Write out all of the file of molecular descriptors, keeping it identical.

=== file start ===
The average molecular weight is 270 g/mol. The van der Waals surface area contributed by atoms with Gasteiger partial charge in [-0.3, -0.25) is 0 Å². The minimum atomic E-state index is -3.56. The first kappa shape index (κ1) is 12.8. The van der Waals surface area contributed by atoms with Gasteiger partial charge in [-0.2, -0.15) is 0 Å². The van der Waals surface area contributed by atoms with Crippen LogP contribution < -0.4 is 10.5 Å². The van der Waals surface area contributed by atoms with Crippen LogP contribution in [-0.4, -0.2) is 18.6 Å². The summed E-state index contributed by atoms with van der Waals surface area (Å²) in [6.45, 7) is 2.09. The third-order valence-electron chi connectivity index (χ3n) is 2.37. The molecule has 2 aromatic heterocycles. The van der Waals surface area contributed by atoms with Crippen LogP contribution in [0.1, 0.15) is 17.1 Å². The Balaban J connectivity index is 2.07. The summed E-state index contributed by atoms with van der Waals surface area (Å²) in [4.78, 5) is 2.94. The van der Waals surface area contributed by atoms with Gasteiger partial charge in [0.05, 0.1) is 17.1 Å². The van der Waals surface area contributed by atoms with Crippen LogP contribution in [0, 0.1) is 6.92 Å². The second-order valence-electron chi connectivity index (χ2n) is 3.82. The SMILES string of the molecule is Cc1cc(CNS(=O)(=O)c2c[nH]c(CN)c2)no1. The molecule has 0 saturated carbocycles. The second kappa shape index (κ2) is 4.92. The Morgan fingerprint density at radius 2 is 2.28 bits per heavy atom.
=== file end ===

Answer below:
The average molecular weight is 270 g/mol. The van der Waals surface area contributed by atoms with Gasteiger partial charge in [-0.3, -0.25) is 0 Å². The minimum atomic E-state index is -3.56. The first kappa shape index (κ1) is 12.8. The van der Waals surface area contributed by atoms with Gasteiger partial charge in [-0.2, -0.15) is 0 Å². The van der Waals surface area contributed by atoms with Crippen LogP contribution < -0.4 is 10.5 Å². The van der Waals surface area contributed by atoms with Crippen LogP contribution in [-0.4, -0.2) is 18.6 Å². The summed E-state index contributed by atoms with van der Waals surface area (Å²) in [6.45, 7) is 2.09. The third-order valence-electron chi connectivity index (χ3n) is 2.37. The molecule has 2 aromatic heterocycles. The van der Waals surface area contributed by atoms with Crippen LogP contribution in [0.1, 0.15) is 17.1 Å². The Balaban J connectivity index is 2.07. The summed E-state index contributed by atoms with van der Waals surface area (Å²) in [4.78, 5) is 2.94. The van der Waals surface area contributed by atoms with Gasteiger partial charge in [0.05, 0.1) is 17.1 Å². The van der Waals surface area contributed by atoms with Crippen LogP contribution in [0, 0.1) is 6.92 Å². The second-order valence-electron chi connectivity index (χ2n) is 3.82. The SMILES string of the molecule is Cc1cc(CNS(=O)(=O)c2c[nH]c(CN)c2)no1. The molecule has 0 saturated carbocycles. The second kappa shape index (κ2) is 4.92. The Morgan fingerprint density at radius 2 is 2.28 bits per heavy atom.